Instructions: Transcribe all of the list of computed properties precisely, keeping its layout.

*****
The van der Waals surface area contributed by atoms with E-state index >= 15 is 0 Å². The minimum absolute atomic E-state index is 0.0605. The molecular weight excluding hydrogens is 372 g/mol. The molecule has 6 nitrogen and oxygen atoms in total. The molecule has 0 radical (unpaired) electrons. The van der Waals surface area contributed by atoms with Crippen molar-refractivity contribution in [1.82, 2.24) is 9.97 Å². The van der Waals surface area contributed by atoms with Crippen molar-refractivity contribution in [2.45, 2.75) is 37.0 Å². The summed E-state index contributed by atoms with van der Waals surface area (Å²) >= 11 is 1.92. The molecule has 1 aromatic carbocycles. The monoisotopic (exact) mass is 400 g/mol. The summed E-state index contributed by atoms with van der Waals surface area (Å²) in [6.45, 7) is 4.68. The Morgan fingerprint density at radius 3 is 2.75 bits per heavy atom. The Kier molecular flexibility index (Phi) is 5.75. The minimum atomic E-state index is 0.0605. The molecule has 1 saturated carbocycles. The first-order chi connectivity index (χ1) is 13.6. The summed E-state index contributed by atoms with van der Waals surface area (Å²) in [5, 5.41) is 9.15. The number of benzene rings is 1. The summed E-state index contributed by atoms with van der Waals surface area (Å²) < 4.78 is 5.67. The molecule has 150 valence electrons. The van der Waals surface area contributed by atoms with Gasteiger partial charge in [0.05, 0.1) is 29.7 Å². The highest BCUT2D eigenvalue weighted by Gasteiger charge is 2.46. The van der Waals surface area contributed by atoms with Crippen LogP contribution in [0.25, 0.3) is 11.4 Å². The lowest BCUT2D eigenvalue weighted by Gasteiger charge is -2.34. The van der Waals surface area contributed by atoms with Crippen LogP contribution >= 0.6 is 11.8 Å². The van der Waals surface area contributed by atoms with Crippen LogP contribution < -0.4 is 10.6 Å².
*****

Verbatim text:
The van der Waals surface area contributed by atoms with E-state index >= 15 is 0 Å². The minimum absolute atomic E-state index is 0.0605. The molecular weight excluding hydrogens is 372 g/mol. The molecule has 6 nitrogen and oxygen atoms in total. The molecule has 0 radical (unpaired) electrons. The van der Waals surface area contributed by atoms with Crippen molar-refractivity contribution in [1.82, 2.24) is 9.97 Å². The van der Waals surface area contributed by atoms with Crippen molar-refractivity contribution in [2.45, 2.75) is 37.0 Å². The summed E-state index contributed by atoms with van der Waals surface area (Å²) >= 11 is 1.92. The molecule has 1 aromatic carbocycles. The monoisotopic (exact) mass is 400 g/mol. The summed E-state index contributed by atoms with van der Waals surface area (Å²) in [6.45, 7) is 4.68. The Morgan fingerprint density at radius 3 is 2.75 bits per heavy atom. The Kier molecular flexibility index (Phi) is 5.75. The minimum atomic E-state index is 0.0605. The molecule has 1 saturated carbocycles. The first-order chi connectivity index (χ1) is 13.6. The summed E-state index contributed by atoms with van der Waals surface area (Å²) in [5, 5.41) is 9.15. The number of benzene rings is 1. The summed E-state index contributed by atoms with van der Waals surface area (Å²) < 4.78 is 5.67. The molecule has 150 valence electrons. The van der Waals surface area contributed by atoms with Gasteiger partial charge in [0.05, 0.1) is 29.7 Å². The highest BCUT2D eigenvalue weighted by Gasteiger charge is 2.46. The van der Waals surface area contributed by atoms with Crippen LogP contribution in [0.25, 0.3) is 11.4 Å². The lowest BCUT2D eigenvalue weighted by Gasteiger charge is -2.34. The van der Waals surface area contributed by atoms with Crippen LogP contribution >= 0.6 is 11.8 Å². The van der Waals surface area contributed by atoms with Crippen LogP contribution < -0.4 is 10.6 Å².